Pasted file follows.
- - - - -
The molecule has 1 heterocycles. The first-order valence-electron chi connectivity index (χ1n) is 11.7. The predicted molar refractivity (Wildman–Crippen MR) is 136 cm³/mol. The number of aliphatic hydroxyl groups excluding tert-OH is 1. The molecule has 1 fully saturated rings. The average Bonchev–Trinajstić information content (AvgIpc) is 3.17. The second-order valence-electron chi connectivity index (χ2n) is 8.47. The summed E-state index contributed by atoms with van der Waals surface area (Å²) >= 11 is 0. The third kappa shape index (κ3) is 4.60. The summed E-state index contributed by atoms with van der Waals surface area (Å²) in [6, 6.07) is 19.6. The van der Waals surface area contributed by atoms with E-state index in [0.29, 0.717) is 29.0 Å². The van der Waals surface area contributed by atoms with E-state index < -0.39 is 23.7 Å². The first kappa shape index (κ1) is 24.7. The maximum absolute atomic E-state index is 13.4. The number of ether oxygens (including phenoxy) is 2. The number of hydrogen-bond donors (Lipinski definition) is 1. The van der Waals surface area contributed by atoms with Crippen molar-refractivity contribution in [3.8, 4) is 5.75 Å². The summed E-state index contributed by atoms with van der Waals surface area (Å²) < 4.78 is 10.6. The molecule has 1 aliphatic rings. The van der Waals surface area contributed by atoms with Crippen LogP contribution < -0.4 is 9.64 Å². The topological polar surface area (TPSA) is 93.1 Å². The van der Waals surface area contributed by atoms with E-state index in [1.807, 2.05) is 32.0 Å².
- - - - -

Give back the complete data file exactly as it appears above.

The molecule has 1 heterocycles. The first-order valence-electron chi connectivity index (χ1n) is 11.7. The predicted molar refractivity (Wildman–Crippen MR) is 136 cm³/mol. The number of aliphatic hydroxyl groups excluding tert-OH is 1. The molecule has 1 fully saturated rings. The average Bonchev–Trinajstić information content (AvgIpc) is 3.17. The second-order valence-electron chi connectivity index (χ2n) is 8.47. The summed E-state index contributed by atoms with van der Waals surface area (Å²) >= 11 is 0. The third kappa shape index (κ3) is 4.60. The summed E-state index contributed by atoms with van der Waals surface area (Å²) in [6, 6.07) is 19.6. The van der Waals surface area contributed by atoms with E-state index in [0.29, 0.717) is 29.0 Å². The van der Waals surface area contributed by atoms with E-state index < -0.39 is 23.7 Å². The first kappa shape index (κ1) is 24.7. The maximum absolute atomic E-state index is 13.4. The number of ether oxygens (including phenoxy) is 2. The number of hydrogen-bond donors (Lipinski definition) is 1. The van der Waals surface area contributed by atoms with Crippen molar-refractivity contribution in [3.8, 4) is 5.75 Å². The summed E-state index contributed by atoms with van der Waals surface area (Å²) < 4.78 is 10.6. The molecule has 1 aliphatic rings. The van der Waals surface area contributed by atoms with Crippen LogP contribution < -0.4 is 9.64 Å². The topological polar surface area (TPSA) is 93.1 Å². The van der Waals surface area contributed by atoms with E-state index in [1.807, 2.05) is 32.0 Å².